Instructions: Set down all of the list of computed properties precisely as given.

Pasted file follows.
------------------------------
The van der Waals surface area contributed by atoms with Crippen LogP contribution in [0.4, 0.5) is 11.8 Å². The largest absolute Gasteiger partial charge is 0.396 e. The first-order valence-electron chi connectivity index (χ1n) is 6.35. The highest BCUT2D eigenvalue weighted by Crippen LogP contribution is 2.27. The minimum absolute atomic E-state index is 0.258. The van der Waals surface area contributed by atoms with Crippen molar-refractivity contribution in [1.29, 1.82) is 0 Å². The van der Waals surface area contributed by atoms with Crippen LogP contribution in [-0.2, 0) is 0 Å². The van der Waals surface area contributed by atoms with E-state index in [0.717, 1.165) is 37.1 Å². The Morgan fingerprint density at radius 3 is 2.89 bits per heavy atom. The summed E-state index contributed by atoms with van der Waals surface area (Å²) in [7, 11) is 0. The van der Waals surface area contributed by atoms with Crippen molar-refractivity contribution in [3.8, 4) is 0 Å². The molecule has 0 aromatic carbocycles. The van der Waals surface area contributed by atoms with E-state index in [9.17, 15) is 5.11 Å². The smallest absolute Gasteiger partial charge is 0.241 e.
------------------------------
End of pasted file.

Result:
The van der Waals surface area contributed by atoms with Crippen LogP contribution in [0.4, 0.5) is 11.8 Å². The largest absolute Gasteiger partial charge is 0.396 e. The first-order valence-electron chi connectivity index (χ1n) is 6.35. The highest BCUT2D eigenvalue weighted by Crippen LogP contribution is 2.27. The minimum absolute atomic E-state index is 0.258. The van der Waals surface area contributed by atoms with Crippen molar-refractivity contribution in [1.29, 1.82) is 0 Å². The van der Waals surface area contributed by atoms with Crippen LogP contribution in [-0.2, 0) is 0 Å². The van der Waals surface area contributed by atoms with E-state index in [0.717, 1.165) is 37.1 Å². The Morgan fingerprint density at radius 3 is 2.89 bits per heavy atom. The summed E-state index contributed by atoms with van der Waals surface area (Å²) in [7, 11) is 0. The van der Waals surface area contributed by atoms with Crippen molar-refractivity contribution in [3.8, 4) is 0 Å². The molecule has 0 aromatic carbocycles. The van der Waals surface area contributed by atoms with E-state index in [9.17, 15) is 5.11 Å². The smallest absolute Gasteiger partial charge is 0.241 e.